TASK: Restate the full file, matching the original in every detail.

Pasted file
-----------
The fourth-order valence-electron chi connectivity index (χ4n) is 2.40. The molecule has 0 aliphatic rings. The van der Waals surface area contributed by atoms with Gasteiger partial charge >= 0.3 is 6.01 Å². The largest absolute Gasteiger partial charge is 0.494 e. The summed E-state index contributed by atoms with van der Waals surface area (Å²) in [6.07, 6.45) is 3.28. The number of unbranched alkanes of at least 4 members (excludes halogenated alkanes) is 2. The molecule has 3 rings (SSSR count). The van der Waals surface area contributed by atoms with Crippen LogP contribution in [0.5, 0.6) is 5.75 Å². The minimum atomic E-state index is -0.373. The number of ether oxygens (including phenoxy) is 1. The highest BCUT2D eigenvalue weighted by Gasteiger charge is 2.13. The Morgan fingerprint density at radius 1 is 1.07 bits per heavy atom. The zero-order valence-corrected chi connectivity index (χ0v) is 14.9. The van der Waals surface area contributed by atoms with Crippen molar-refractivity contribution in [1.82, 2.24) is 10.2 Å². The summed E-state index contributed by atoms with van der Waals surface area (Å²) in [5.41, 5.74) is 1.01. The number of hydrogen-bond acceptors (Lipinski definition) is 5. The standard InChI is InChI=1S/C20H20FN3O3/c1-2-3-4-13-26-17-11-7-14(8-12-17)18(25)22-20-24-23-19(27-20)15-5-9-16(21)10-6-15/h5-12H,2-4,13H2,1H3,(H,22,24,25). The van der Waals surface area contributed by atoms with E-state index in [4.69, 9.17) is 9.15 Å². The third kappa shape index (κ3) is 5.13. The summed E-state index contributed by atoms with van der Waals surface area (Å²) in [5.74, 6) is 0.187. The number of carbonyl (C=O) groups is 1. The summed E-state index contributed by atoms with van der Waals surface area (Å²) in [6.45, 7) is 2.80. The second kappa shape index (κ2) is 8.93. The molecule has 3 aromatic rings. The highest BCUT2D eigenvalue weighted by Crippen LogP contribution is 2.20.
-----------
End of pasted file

The fourth-order valence-electron chi connectivity index (χ4n) is 2.40. The molecule has 0 aliphatic rings. The van der Waals surface area contributed by atoms with Gasteiger partial charge >= 0.3 is 6.01 Å². The largest absolute Gasteiger partial charge is 0.494 e. The summed E-state index contributed by atoms with van der Waals surface area (Å²) in [6.07, 6.45) is 3.28. The number of unbranched alkanes of at least 4 members (excludes halogenated alkanes) is 2. The molecule has 3 rings (SSSR count). The van der Waals surface area contributed by atoms with Crippen LogP contribution in [0.5, 0.6) is 5.75 Å². The minimum atomic E-state index is -0.373. The number of ether oxygens (including phenoxy) is 1. The highest BCUT2D eigenvalue weighted by Gasteiger charge is 2.13. The Morgan fingerprint density at radius 1 is 1.07 bits per heavy atom. The zero-order valence-corrected chi connectivity index (χ0v) is 14.9. The van der Waals surface area contributed by atoms with Crippen molar-refractivity contribution in [1.82, 2.24) is 10.2 Å². The summed E-state index contributed by atoms with van der Waals surface area (Å²) in [5.41, 5.74) is 1.01. The number of hydrogen-bond acceptors (Lipinski definition) is 5. The standard InChI is InChI=1S/C20H20FN3O3/c1-2-3-4-13-26-17-11-7-14(8-12-17)18(25)22-20-24-23-19(27-20)15-5-9-16(21)10-6-15/h5-12H,2-4,13H2,1H3,(H,22,24,25). The van der Waals surface area contributed by atoms with E-state index in [4.69, 9.17) is 9.15 Å². The third kappa shape index (κ3) is 5.13. The summed E-state index contributed by atoms with van der Waals surface area (Å²) in [5.74, 6) is 0.187. The number of carbonyl (C=O) groups is 1. The summed E-state index contributed by atoms with van der Waals surface area (Å²) in [6.45, 7) is 2.80. The second kappa shape index (κ2) is 8.93. The molecule has 3 aromatic rings. The highest BCUT2D eigenvalue weighted by Crippen LogP contribution is 2.20.